Il bello (o forse il brutto 😂) di amare sia la paesaggistica che la ritrattistica, è che per farle bene entrambe devi conoscere molte più cose.
L'uso della profondità di campo, ad esempio, è totalmente opposto nei due generi.
Mentre quando scatti un ritratto vorresti una pdc molto ridotta, in maniera tale da concentrare l'attenzione sul tuo soggetto, fotografando un paesaggio, come ad esempio in questo scatto del Canal Grande a Venezia, vorresti che tutto fosse a fuoco, anche se non sempre è così facile ottenerlo.
Banalmente, una soluzione può essere quella di "chiudere molto il diaframma": quante volte l'avrete sentito dire!
Ma nel momento in cui si inizia a parlare di diffrazione, "sweet spot" dell'obiettivo, iperfocale e tanti bei tecnicismi, ecco che il gioco inizia a farsi interessante, e capisci che chiudere il diaframma non sempre è la soluzione migliore. 😁
As a result of my digital detox all the days are blending - not a bad problem to have unless you’re due for a #TravelerRightsThursday post and all of a sudden it’s Friday! But as promised, we’re back and chatting about over-tourism ✈️👥👥👥
The flip side of traveler rights are traveler responsibilities, and since we’re all a part of the community of explorers it’s on all of us to try to spread out in such a way that we don’t overwhelm local communities. Venice is a perfect example with tourists flocking to Piazza San Marco or the Rialto Bridge. But if you look closely at the Grand Canal (pictured here), you can see tiny alleys spreading out through the city like arteries. I’ve found so many hidden gems💎here while taking these less-traversed pathways and allowing myself to get lost in them! Mini-gardens, petit piazzas, local gelato shops, you can find these too and help lessen the congestion in the “popular” places. Share the lesser-known, lesser-posted places on social media 📲 and you too can help the over-tourism problem! ♡
📍Grand Canal, Venice, Italy
Delicious cicchetti during our morning Cicchetti and Wine tour @allarcovenezia! We love taking you only at family run businesses and give you tons of tips on how to feel more like a local than a tourist! 😍📸🥂❤️
Groom. In an elegant Venetian location. In vintage Gatsby style. Choose a theme wedding in Venice. Our team can arrange all the details so you can relax and have the time of your life. ✨✨✨ Team work by
Marriage celebrant @alinakikh
In a slow afternoon in the spring of 1227, in Venice, a young forge assistant named Pietro Caprassucchia, had a fantastic idea while operating the large bellows to stoke the fire. After the day was done, he took the small, more managealble bellows to the canal, dove in and lowered his head while pumping aid directly into his mouth. The experiment showed him the with the aid of the device, he could, indeed, breath under water.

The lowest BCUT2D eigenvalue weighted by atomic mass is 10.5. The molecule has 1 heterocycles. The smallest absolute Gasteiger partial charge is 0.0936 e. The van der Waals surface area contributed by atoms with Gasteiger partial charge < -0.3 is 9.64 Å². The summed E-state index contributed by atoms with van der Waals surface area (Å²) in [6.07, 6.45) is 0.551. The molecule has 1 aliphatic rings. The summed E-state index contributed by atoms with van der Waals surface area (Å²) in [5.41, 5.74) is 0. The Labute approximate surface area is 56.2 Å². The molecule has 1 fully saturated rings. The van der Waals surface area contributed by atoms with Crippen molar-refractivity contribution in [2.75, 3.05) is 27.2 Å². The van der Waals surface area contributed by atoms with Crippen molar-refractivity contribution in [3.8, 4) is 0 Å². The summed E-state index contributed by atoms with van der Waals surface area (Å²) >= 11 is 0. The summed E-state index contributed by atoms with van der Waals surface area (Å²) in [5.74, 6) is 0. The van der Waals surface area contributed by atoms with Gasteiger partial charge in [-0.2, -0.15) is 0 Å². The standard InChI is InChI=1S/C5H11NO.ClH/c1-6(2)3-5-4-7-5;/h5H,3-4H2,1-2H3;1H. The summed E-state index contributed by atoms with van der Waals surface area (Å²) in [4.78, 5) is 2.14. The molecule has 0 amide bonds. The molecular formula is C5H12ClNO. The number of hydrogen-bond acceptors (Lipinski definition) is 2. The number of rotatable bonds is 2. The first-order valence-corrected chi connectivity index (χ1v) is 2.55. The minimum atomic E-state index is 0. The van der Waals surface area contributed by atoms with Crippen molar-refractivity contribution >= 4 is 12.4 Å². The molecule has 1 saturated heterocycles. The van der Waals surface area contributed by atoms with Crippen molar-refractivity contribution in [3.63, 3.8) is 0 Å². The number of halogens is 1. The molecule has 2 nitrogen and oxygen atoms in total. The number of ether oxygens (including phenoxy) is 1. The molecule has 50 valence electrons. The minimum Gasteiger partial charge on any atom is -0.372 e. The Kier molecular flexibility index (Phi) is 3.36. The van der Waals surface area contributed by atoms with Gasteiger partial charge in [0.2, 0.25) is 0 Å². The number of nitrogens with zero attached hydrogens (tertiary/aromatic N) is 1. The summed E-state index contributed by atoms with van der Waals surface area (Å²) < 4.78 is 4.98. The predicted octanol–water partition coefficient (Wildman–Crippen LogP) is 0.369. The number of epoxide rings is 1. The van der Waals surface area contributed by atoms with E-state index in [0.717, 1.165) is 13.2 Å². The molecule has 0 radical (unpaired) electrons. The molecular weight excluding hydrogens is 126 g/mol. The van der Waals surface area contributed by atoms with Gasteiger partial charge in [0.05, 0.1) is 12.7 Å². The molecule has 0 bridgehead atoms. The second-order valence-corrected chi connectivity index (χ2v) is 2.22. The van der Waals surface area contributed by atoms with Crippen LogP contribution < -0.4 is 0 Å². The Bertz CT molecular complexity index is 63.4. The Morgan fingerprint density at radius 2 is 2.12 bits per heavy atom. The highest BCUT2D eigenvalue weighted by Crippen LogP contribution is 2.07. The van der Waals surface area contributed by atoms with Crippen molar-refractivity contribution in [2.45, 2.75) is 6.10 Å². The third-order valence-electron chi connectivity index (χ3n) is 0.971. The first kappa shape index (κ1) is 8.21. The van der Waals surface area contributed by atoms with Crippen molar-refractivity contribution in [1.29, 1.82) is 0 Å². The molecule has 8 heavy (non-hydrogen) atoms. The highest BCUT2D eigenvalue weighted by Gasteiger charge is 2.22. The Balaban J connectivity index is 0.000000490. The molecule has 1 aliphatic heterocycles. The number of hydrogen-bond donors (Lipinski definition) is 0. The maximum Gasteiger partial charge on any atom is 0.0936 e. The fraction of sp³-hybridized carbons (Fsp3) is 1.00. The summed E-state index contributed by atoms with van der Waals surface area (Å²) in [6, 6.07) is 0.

For the next several months, young Pietro used his meager wages and all his spare time perfecting the mechanism, which led him to create a mouth piece, a long leather hose, a floating device on top of which he adapted a small bellows, and a lever mechanism connecting his legs to the bellows, so when he beat them in order to move, he would also be pumping air into his mouth.
For over one year Pietro worked in secret, until the day he decided to test his invention. That night, the young apprentice tied his apparatus in one of the gondola poles opposite Santa Maria della Salute basilica and proceeded to invade the mansion of Barone Angelo Castragrassi, one of the richest men in the realm.
Inside the house, Pietro stole whatever silverware was at hand at the mansion’s ballroom, shoved it all in a sack, and tied the sack to his back. When the house help — and the barone himself — were awaken by the noise and commotion, they hurried to the ballroom, but got there just in time to see someone fleeing through the terrace door and jumping over to the boat decks. Everyone was quite surprised when they found nobody at the deck nor any boats on the water. The barone’s guards immediately boarded the house boats and spent the night rowing about in the canal, but found no vestige of the thief.
Pietro, of course, quickly retrieved his apparatus as soon as he got to the pole, strapped it on and jumped into the water. Unfortunately, he didn’t foresee the effect that a sack full of heavy silverware would have on his buoyancy, and was immediately dragged down to the bottom of the canal as soon as he pushed away from the pole. With the pumping mechanism strapped over the sack, he wasn’t able to free himself in time, and drowned while desperately trying to